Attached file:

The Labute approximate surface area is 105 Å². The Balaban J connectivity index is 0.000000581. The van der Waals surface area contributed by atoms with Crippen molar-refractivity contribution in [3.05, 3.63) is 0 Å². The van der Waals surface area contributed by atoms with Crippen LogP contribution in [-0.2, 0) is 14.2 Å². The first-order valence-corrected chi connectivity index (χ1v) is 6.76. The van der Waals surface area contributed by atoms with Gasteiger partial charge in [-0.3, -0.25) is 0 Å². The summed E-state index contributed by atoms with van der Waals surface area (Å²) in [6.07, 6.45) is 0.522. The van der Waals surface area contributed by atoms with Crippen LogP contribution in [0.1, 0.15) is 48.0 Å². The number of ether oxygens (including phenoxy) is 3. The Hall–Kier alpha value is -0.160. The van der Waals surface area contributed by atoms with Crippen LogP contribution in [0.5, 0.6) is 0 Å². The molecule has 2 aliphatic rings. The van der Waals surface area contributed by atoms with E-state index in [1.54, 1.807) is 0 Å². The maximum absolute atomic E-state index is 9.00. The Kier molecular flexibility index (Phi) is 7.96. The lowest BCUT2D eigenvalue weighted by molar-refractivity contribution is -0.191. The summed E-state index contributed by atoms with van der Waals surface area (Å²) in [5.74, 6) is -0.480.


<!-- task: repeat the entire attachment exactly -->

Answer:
The Labute approximate surface area is 105 Å². The Balaban J connectivity index is 0.000000581. The van der Waals surface area contributed by atoms with Crippen molar-refractivity contribution in [3.05, 3.63) is 0 Å². The van der Waals surface area contributed by atoms with Crippen LogP contribution in [-0.2, 0) is 14.2 Å². The first-order valence-corrected chi connectivity index (χ1v) is 6.76. The van der Waals surface area contributed by atoms with Gasteiger partial charge in [-0.3, -0.25) is 0 Å². The summed E-state index contributed by atoms with van der Waals surface area (Å²) in [6.07, 6.45) is 0.522. The van der Waals surface area contributed by atoms with Crippen LogP contribution in [0.1, 0.15) is 48.0 Å². The number of ether oxygens (including phenoxy) is 3. The Hall–Kier alpha value is -0.160. The van der Waals surface area contributed by atoms with Crippen LogP contribution in [0.5, 0.6) is 0 Å². The molecule has 2 aliphatic rings. The van der Waals surface area contributed by atoms with E-state index in [1.54, 1.807) is 0 Å². The maximum absolute atomic E-state index is 9.00. The Kier molecular flexibility index (Phi) is 7.96. The lowest BCUT2D eigenvalue weighted by molar-refractivity contribution is -0.191. The summed E-state index contributed by atoms with van der Waals surface area (Å²) in [5.74, 6) is -0.480.